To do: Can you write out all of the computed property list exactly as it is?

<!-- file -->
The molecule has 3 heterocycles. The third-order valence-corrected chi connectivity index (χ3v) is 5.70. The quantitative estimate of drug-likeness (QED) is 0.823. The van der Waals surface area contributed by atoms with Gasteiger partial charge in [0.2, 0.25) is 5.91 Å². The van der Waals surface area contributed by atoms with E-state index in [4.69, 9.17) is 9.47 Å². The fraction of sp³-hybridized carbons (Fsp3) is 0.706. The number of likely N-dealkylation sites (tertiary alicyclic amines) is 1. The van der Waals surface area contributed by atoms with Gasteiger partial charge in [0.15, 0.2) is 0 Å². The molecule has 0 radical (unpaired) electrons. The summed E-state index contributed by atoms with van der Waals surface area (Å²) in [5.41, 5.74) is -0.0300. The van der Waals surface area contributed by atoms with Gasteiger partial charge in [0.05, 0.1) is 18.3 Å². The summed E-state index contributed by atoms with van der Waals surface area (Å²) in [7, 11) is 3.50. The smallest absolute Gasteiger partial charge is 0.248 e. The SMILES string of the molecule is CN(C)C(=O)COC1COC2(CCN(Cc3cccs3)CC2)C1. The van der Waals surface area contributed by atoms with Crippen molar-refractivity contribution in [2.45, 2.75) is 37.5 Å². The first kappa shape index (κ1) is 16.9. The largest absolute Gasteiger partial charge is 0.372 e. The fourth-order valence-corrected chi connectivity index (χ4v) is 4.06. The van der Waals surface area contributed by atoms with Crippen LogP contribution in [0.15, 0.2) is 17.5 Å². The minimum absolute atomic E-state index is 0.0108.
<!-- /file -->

The molecule has 3 heterocycles. The third-order valence-corrected chi connectivity index (χ3v) is 5.70. The quantitative estimate of drug-likeness (QED) is 0.823. The van der Waals surface area contributed by atoms with Gasteiger partial charge in [0.2, 0.25) is 5.91 Å². The van der Waals surface area contributed by atoms with E-state index in [4.69, 9.17) is 9.47 Å². The fraction of sp³-hybridized carbons (Fsp3) is 0.706. The number of likely N-dealkylation sites (tertiary alicyclic amines) is 1. The van der Waals surface area contributed by atoms with Gasteiger partial charge in [0.15, 0.2) is 0 Å². The molecule has 0 radical (unpaired) electrons. The summed E-state index contributed by atoms with van der Waals surface area (Å²) in [5.41, 5.74) is -0.0300. The van der Waals surface area contributed by atoms with Gasteiger partial charge in [0.05, 0.1) is 18.3 Å². The summed E-state index contributed by atoms with van der Waals surface area (Å²) in [7, 11) is 3.50. The smallest absolute Gasteiger partial charge is 0.248 e. The SMILES string of the molecule is CN(C)C(=O)COC1COC2(CCN(Cc3cccs3)CC2)C1. The van der Waals surface area contributed by atoms with Crippen molar-refractivity contribution in [2.45, 2.75) is 37.5 Å². The first kappa shape index (κ1) is 16.9. The largest absolute Gasteiger partial charge is 0.372 e. The fourth-order valence-corrected chi connectivity index (χ4v) is 4.06. The van der Waals surface area contributed by atoms with Crippen LogP contribution in [0.15, 0.2) is 17.5 Å². The minimum absolute atomic E-state index is 0.0108.